Michael Klein’s fourth collection of poems begins with a news report for the dead. “There’s a lot more death since you died,” he writes. “People live for it, now.”
The poem is a survey of the present moment, from “endless wars in countries / that seem like they are being torn out of the book of earth,” to Russian “anti-propaganda” laws, to selfies and gay marriage.
It’s at once a lament—“Queer minds were the best minds of my generation,” Klein writes, echoing Allen Ginsberg—and a celebration:
And so today I held my living closer
than I thought it was and saw two beautiful kids
in front of the Chinese take-out draw a line in colored chalk
down the whole length of sidewalk between Broadway and Cooper
switching colors every few feet so it looked like they were pressing
a rainbow down into the earth.
Lament and celebration are frequently mixed in these poems, which often aim for “the wondrous thing of folding a great sadness into happiness.” The central figure of the collection, and the focal point of the poems’ grief, is Klein’s twin brother, Kevin, who died of acute alcohol poisoning after a long struggle with alcoholism. (Klein writes of his own thirty years of sobriety throughout the collection.)
In the book’s title piece, a long prose poem, Klein offers details of his relationship with his brother, from “the weird and important sexual relationship we had when we were young” to his brother’s incapacity to maintain serious relationships as an adult. But throughout it all Kevin remains fundamentally an enigma: “I don’t know how he managed to stand in one place for so many years or how he lived in the one room or worked in the same one basement or inhabited the one mind that he lubricated with fear and resentment toward most of his people but would let break down occasionally with joy, thank God…”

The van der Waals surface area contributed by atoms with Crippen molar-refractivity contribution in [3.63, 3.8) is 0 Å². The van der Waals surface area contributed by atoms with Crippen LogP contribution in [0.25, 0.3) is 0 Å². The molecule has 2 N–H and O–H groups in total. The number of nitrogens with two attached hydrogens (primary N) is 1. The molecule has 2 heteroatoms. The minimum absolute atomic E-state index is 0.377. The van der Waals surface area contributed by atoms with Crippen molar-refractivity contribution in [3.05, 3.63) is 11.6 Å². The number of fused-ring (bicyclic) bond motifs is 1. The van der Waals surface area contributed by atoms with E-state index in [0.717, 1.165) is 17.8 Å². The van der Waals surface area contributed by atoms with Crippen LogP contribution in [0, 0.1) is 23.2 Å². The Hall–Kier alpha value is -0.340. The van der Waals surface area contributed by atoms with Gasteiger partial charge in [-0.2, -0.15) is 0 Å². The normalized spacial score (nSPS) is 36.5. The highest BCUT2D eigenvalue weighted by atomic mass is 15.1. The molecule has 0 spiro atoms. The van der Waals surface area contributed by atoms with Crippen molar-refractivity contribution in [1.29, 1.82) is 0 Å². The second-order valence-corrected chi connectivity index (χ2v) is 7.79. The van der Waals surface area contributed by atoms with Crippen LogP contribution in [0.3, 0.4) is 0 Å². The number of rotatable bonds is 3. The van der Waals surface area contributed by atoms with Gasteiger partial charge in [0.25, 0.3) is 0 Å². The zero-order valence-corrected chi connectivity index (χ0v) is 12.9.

Klein’s poems are confessional in the sense that they candidly address the poet’s intimate life, but they also have grander ambitions. If at times they have the open charm and transparency of Frank O’Hara, they can also be densely metaphysical. (The book’s first poem is called “Harmonium,” a title it shares with the first volume by America’s most philosophical poet, Wallace Stevens.) Their power lies in their attentiveness to “the ordinary grain that ran / through everything,” and in their pursuit of what it means to “live in the living.”
This slightly weird usage—“the living”—appears repeatedly in Klein’s poems. He articulates what it means most fully in “Airports and Funerals in Sobriety,” another prose poem: “the ability to feel living in all its beauty, sadness and complexity; to stand there with a white chrysanthemum and be able to look up at an avenue of trees made out of ice and to love the world of what is in it and what departs it; to experience sadness without reaching for a solution to sadness; to join the sadness.” “Living” in these poems is not just a question of attentiveness but of emotion, a commitment to affective immersion in the world. It’s a state Klein links inextricably to sobriety. “I was just back in the boat with the living / after swimming too far out and for so long just // to meet living again.”
For all their self-accounting, Klein’s poems are exuberantly oriented toward the world, and he stands in a line of queer New York poets that stretches from Walt Whitman through Langston Hughes to vital voices of the emerging generation like Jameson Fitzpatrick and Alex Dimitrov. “I love it in the almost spring,” he writes in “New York Story (2),” “when the opera singers in their tight dresses open their windows as wide as their mouths proclaiming NO SHAME.” These poems are full of Broadway shows and radio music, of chance encounters and crowds, and their lines move with the inexorable energy of the crowd.
To read a Michael Klein poem is to be submerged in a current of voice as swift and compelling as anything in contemporary American poetry. When I Was a Twin is a gorgeous book.
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